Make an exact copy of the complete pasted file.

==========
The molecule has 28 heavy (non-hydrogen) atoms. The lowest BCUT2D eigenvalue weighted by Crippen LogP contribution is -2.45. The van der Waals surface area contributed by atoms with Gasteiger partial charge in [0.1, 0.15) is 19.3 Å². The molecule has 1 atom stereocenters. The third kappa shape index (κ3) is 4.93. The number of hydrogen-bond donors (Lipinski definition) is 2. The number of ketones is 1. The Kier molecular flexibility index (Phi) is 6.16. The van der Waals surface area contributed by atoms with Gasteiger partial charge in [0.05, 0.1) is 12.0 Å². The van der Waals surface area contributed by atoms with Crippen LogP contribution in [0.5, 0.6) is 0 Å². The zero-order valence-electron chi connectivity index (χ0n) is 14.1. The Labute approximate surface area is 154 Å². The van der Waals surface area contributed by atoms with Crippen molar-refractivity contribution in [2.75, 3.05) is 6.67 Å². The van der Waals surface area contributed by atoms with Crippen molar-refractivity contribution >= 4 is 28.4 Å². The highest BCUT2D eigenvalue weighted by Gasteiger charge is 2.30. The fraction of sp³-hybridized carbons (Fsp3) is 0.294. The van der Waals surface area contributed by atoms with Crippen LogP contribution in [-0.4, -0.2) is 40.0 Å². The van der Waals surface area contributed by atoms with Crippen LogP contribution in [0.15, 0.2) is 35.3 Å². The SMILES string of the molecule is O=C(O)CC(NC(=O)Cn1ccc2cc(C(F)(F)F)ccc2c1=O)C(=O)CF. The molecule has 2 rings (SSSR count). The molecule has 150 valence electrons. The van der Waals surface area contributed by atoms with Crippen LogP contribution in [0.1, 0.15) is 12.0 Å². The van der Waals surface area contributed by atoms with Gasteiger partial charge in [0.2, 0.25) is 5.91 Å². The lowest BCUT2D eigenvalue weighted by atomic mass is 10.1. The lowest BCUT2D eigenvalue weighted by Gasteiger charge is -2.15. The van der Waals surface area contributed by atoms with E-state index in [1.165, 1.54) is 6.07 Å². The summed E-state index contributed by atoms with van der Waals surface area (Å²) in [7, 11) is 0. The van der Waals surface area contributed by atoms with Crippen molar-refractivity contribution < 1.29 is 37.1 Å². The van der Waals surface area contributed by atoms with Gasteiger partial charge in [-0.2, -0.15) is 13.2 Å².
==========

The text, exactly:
The molecule has 28 heavy (non-hydrogen) atoms. The lowest BCUT2D eigenvalue weighted by Crippen LogP contribution is -2.45. The van der Waals surface area contributed by atoms with Gasteiger partial charge in [0.1, 0.15) is 19.3 Å². The molecule has 1 atom stereocenters. The third kappa shape index (κ3) is 4.93. The number of hydrogen-bond donors (Lipinski definition) is 2. The number of ketones is 1. The Kier molecular flexibility index (Phi) is 6.16. The van der Waals surface area contributed by atoms with Gasteiger partial charge in [0.05, 0.1) is 12.0 Å². The van der Waals surface area contributed by atoms with Crippen LogP contribution in [0.5, 0.6) is 0 Å². The zero-order valence-electron chi connectivity index (χ0n) is 14.1. The Labute approximate surface area is 154 Å². The van der Waals surface area contributed by atoms with Crippen molar-refractivity contribution in [2.75, 3.05) is 6.67 Å². The van der Waals surface area contributed by atoms with Crippen molar-refractivity contribution >= 4 is 28.4 Å². The highest BCUT2D eigenvalue weighted by Gasteiger charge is 2.30. The fraction of sp³-hybridized carbons (Fsp3) is 0.294. The van der Waals surface area contributed by atoms with Crippen LogP contribution in [-0.4, -0.2) is 40.0 Å². The van der Waals surface area contributed by atoms with Crippen LogP contribution in [0.15, 0.2) is 35.3 Å². The SMILES string of the molecule is O=C(O)CC(NC(=O)Cn1ccc2cc(C(F)(F)F)ccc2c1=O)C(=O)CF. The molecule has 2 rings (SSSR count). The molecule has 150 valence electrons. The van der Waals surface area contributed by atoms with Crippen LogP contribution in [0.1, 0.15) is 12.0 Å². The van der Waals surface area contributed by atoms with Gasteiger partial charge in [0.2, 0.25) is 5.91 Å². The lowest BCUT2D eigenvalue weighted by atomic mass is 10.1. The lowest BCUT2D eigenvalue weighted by Gasteiger charge is -2.15. The van der Waals surface area contributed by atoms with E-state index in [1.165, 1.54) is 6.07 Å². The summed E-state index contributed by atoms with van der Waals surface area (Å²) in [7, 11) is 0. The van der Waals surface area contributed by atoms with Crippen molar-refractivity contribution < 1.29 is 37.1 Å². The van der Waals surface area contributed by atoms with Gasteiger partial charge in [-0.2, -0.15) is 13.2 Å².